300 opened the door, and Alice in Wonderland showed the way; March has now become one of the biggest months in cinema. It’s where studios can put their titles that could be huge movies, but aren’t as battle tested as the latest superhero or sequel. And though March had some misfires this year, The Hunger Games is all but guaranteed to open to over $100 Million this weekend.

The Hunger Games was a weird sort of phenomenon, one that seems half-fabricated, and half-real. This may be inside baseball, but last year when casting was being announced, I would talk to the editors of the site, and try and get a pulse on the news. Do people really care that Josh Hutcherson is Peeta Gallek? But the books are best sellers now, and the sell-out crowds for the midnight showings are real enough. There’s already been $15 Million made in pre-sales.

But in comparison it felt like the ground was moving for Twilight when the first film opened, even though it was under-estimated when it hit. Perhaps there’s some backwards ‘we were wrong about Twilight” butt-protecting going on here, but that’s doubtful. The big thing about The Hunger Games is that if it opens as big as they are predicting – and it’s been tracking like a monster – it’s getting good enough reviews (currently at 91% on Rotten Tomatoes) that people who didn’t go first week may want to check it out. Franchise pictures normally fall off anywhere from 50-70% in second weekends, but this might offer people a chance to get in on the ground floor, and keep that drop from being so high.

The question is if it has a limiting aspect. Perhaps the young adult nature of the source material might keep some adults away. But we’re now at the point where the children of the baby boomer generation are in their forties, and that generation still keeps an eye on pop culture, and still turn out for comic book movies. Perhaps they take their children with them. It’s hard to know if seniors will go, but then a film like The Artist seems targeted at older generations and still hasn’t cracked $50 Million.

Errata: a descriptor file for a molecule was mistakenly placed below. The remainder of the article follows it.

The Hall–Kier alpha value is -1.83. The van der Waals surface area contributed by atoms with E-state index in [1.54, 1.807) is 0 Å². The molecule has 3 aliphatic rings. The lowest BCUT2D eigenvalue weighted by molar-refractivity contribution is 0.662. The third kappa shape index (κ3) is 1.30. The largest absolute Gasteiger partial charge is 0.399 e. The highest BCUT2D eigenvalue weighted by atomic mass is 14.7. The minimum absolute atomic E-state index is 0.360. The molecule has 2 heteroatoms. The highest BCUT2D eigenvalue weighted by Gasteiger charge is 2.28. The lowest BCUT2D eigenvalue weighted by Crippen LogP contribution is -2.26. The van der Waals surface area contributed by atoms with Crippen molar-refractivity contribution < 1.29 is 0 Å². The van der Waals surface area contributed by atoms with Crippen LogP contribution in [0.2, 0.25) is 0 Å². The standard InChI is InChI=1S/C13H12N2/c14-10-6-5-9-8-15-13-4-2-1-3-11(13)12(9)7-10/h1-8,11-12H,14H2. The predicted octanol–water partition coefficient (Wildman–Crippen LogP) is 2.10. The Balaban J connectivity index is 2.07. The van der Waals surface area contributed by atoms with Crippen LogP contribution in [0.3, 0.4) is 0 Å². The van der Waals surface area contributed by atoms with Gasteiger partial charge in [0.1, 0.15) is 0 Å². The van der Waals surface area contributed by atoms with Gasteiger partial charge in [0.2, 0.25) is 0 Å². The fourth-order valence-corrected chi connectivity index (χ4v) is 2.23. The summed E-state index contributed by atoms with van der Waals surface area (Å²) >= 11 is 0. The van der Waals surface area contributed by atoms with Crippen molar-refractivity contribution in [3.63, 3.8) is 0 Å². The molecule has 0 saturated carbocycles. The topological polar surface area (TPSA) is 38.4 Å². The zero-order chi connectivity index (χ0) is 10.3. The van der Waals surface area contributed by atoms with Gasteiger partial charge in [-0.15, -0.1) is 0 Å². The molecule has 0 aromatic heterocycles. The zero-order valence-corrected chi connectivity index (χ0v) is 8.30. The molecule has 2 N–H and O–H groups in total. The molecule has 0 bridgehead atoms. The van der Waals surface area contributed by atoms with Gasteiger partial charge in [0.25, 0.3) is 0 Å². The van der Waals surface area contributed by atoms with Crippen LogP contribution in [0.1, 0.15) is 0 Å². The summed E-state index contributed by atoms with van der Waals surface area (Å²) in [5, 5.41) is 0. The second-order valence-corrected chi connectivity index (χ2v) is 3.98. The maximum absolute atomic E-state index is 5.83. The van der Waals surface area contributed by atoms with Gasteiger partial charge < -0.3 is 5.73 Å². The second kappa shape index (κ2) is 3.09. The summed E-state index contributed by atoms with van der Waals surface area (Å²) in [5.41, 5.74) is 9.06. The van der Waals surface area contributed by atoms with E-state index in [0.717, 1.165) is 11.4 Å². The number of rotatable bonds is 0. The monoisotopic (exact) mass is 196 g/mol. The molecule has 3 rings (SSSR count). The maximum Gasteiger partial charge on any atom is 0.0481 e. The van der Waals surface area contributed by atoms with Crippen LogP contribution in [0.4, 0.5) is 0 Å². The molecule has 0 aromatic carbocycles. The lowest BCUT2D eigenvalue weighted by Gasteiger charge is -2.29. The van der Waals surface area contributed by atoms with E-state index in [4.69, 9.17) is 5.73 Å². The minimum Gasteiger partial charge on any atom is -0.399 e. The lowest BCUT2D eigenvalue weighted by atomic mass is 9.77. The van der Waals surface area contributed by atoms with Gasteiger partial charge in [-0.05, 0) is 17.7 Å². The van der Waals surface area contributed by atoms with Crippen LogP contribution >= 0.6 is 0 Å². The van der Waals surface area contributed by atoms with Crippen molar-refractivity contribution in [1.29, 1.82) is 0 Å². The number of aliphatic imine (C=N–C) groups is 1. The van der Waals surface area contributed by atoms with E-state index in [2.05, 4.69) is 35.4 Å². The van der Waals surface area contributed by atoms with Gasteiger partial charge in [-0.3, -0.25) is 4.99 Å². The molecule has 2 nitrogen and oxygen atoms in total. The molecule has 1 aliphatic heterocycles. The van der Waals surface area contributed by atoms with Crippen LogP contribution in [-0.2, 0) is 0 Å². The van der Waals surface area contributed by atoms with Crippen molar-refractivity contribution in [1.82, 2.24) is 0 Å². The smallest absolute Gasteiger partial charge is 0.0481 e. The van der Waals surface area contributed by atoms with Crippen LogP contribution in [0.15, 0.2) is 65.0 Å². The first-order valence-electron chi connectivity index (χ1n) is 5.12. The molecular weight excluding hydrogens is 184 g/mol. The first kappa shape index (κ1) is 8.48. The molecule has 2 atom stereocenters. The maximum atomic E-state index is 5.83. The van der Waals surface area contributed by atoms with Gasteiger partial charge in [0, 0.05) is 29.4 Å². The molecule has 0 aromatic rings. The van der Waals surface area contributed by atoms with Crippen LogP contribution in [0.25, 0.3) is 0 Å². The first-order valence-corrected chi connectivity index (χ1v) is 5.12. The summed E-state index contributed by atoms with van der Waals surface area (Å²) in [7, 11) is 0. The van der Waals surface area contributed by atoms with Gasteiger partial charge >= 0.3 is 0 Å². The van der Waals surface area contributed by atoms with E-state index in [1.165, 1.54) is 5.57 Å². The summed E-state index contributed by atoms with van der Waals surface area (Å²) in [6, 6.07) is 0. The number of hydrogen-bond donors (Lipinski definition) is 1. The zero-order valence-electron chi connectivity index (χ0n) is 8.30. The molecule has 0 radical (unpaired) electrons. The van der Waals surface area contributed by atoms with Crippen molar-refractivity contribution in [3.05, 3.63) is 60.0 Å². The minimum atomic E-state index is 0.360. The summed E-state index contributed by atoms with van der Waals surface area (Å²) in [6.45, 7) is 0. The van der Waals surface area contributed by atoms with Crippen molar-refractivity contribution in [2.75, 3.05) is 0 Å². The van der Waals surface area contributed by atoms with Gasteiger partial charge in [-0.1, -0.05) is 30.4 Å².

The ceiling for an opening weekend seems to be $150 Million, though The Hollywood Reported stoked the fires by suggesting it could open above Lionsgate/Summit’s highest opening ever, which is $138 Million. It’s going to be a monster of some sort for sure.

So let’s predict:

  1. The Hunger Games – $145 Million
  2. 21 Jump Street – $22.5 Million
  3. The Lorax – $14 Million
  4. John Carter – $8 Million
  5. Project X – $2.5 Million

21 Jump Street should hold strong with it’s really strong word of mouth, though The Hunger Games could act like a vacuum. The bottom on The Hunger Games seems to be around $120 Million, and I’m going high because that’s more fun.

What are you going to see this weekend?